NSF, Intel put up $6m to fund IoT Security Research

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In-brief:The National Science Foundation and Intel Corp. announced a partnership to fund research into securing cyber-physical systems including connected vehicle and smart home technologies.

The National Science Foundation and Intel Corp. announced a partnership to fund research into securing cyber-physical systems connected to the Internet of Things devices.

NSF and Intel announced the collaboration on August 28 with the awarding of $6 million in grants to fund two projects from researchers at the University of Pennsylvania and Stanford University on privacy and security issues related to cyber physical systems.

“Advances in the integration of information and communications technologies are transforming the way people interact with engineered systems,” said Jim Kurose, head of Computer and Information Science and Engineering at NSF. That change demands “rigorous interdisciplinary research” on ways to understand and mitigate threats to cyber physical systems.

As partners, NSF and Intel will work together to put together solicitations for submissions and select projects. The intellectual property generated by the research will be subject to what is described as an “open collaborative intellectual property agreement and a management plan to facilitate effective information exchange between faculty, students and industrial researchers.”

The goal is to increase the “relevance” of long-range research and to “help top researchers in the nation’s academic and industrial laboratories transition important discoveries into innovative products and services more easily.”

Both grants are funding ongoing research and the exact distribution of the $6 million isn’t clear. Part will go to researcher Insup Lee of the University of Pennsylvania to continue work on “Security and Privacy -Aware Cyber Physical Systems.” Lee and fellow researchers have received $375,000 to date to develop methods for protecting low-power cyber physical systems from malicious attacks. Among the technologies Lee and his team are working on what are described as “novel preventive techniques based on lightweight cryptography” and “security-aware control design based on attack resilient state estimator and sensor fusions.”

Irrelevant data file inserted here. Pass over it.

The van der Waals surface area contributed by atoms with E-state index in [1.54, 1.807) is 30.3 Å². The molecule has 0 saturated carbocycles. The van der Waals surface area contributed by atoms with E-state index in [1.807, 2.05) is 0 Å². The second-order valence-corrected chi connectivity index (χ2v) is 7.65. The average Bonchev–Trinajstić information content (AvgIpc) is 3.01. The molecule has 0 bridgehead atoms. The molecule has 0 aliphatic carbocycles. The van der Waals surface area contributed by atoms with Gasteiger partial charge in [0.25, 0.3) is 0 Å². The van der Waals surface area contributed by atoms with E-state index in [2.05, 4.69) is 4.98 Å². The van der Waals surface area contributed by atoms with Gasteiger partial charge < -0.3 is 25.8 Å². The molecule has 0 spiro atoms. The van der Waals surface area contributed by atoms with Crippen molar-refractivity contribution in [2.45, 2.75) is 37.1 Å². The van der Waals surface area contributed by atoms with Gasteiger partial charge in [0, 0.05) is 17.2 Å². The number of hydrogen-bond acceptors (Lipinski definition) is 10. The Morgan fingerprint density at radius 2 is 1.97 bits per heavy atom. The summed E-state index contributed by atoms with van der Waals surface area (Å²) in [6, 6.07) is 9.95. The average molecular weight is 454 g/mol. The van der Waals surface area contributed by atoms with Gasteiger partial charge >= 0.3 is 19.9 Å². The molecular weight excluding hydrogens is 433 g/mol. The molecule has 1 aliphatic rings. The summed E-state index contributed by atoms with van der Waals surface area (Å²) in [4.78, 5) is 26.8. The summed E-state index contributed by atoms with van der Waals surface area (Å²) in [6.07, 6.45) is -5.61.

Lee’s research has applications in areas such as autonomous vehicles, internal and external vehicle networks, medical device interoperability, and smart connected medical homes, according to an NSF award statement.

Also funded is Principal Investigator Philip Levis of Stanford’s research on “End-to-End Security for the Internet of Things,” which is exploring what is described as a “distributed model view controller” that will “make it possible for two developers to build a complete, secure, Internet of Things applications in three months.”

Levis in crew are working on tools that span the worlds of application development, device creation and management through deployment. Their technology is designed to allow a developer to specify what data an IoT application generates and stores, and then to secure that data as it moves between IoT endpoint, a cloud management platform and end-user applications. The group is also working to develop “software-defined hardware” that allows developers to create prototype hardware designs based on the data processing needs of their cyber physical system. Such a capability will avoid the current over reliance on generic, commercial off the shelf hardware and shared components, which can introduce unanticipated security and privacy issues.

“Our research aims to lay the groundwork and basic principles to secure computing applications that interact with the physical world as they are being built and before they are used,” Levis said. “The Internet of Things is still very new. By researching these principles now, we hope to help avoid many security disasters in the future.”

The partnership is part of an estimated $200 million in NSF grants for research into cyber physical systems in the last five years. Other NSF funded research has investigated ways to enhance privacy in smart buildings and homes and to prevent distributed denial of service attacks against unmanned vehicle operator networks.

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